Lawmakers reach short-term deal to avoid devastating government shutdown

WASHINGTON – Lawmakers have agreed on a short-term spending deal to avert a partial government shutdown, which would kick the can down the road to fund the government once again as Congress struggles to reach a consensus on a longer-term agreement.

The extension – referred to as a continuing resolution – will fund parts of the government through March 8 and the remainder until March 22, congressional leaders announced in a joint statement on Wednesday. It's a bid to buy lawmakers more time to come up with a full-fledged funding agreement for the nation's government.

The short-term measure is paired with a deal on six of the 12 spending bills lawmakers need to pass to fund the government's work. The goal is to pass those six bills in the next week, by March 8, and then hash out a long-term agreement for the rest of government's functions by the new March 22 deadline.

The House could vote on the legislation as soon as Thursday. The deal is expected to garner support from most, if not all of House Democrats. However, it will almost certainly receive blowback from ultraconservative Republicans, who have attacked the last three short-term extensions Congress has already passed.

The bill is also expected to easily clear the Senate, where Democratic and Republican leaders have been united in averting a partial government shutdown.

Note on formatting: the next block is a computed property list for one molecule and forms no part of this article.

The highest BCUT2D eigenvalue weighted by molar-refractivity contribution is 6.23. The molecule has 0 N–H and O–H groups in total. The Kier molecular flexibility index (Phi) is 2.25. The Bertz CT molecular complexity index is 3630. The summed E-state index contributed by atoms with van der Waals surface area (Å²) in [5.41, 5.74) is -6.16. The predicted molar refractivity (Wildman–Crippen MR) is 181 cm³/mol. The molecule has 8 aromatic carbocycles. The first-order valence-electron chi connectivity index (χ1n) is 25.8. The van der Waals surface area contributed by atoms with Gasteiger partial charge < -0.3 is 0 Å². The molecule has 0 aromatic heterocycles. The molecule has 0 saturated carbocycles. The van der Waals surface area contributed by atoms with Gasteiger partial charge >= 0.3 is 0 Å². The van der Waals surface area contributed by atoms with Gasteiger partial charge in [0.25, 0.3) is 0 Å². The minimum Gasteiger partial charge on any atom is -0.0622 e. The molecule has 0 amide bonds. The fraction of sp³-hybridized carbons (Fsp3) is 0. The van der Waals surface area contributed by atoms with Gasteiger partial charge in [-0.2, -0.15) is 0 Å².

"We continue to make very good progress on an agreement, and we are very close to getting it done," Senate Majority Leader Chuck Schumer, D-N.Y., said on the Senate floor on Wednesday morning prior to the deal's release.

President Joe Biden convened the top four congressional leaders to the White House earlier this week to discuss government funding, along with foreign aid to key U.S. allies such as Ukraine. The four party leaders, House Speaker Mike Johnson, R-La., House Minority Leader Hakeem Jeffries, D-N.Y., Senate Majority Leader Chuck Schumer, D-N.Y., and Senate Minority Leader Mitch McConnell, R-Ky., left the meeting optimistic Congress could avoid a shutdown.

The path forward to long-term government funding is still unclear. This continuing resolution will be Congress’ fourth extension since the original deadline of Sept. 30 last year, highlighting the brinkmanship among the nation's leaders.

Parts of government funding are slated to expire on March 1 with the remainder set to lapse on March 8.

A government shutdown means all officials and federal agencies that aren't deemed “essential” have to stop their work and close their doors. When the government does shut down, thousands of federal employees are furloughed.

"Essential" federal workers, which range from air traffic controllers to emergency personnel in national parks, work without pay, but they receive back pay once a shutdown ends. Some subcontractors for the government could be out of work and would not receive back pay.

A shutdown can also have significant effects on Americans who don't work for the federal government. For example, some food assistance benefits can be delayed, and certain food safety inspections can be put on pause.

House Speaker Mike Johnson of La., talks with reporters outside the West Wing after meeting with President Joe Biden at the White House in Washington, Tuesday, Feb. 27, 2024.
House Speaker Mike Johnson of La., talks with reporters outside the West Wing after meeting with President Joe Biden at the White House in Washington, Tuesday, Feb. 27, 2024.

This article originally appeared on USA TODAY: Congress unveils short-term deal to avert partial government shutdown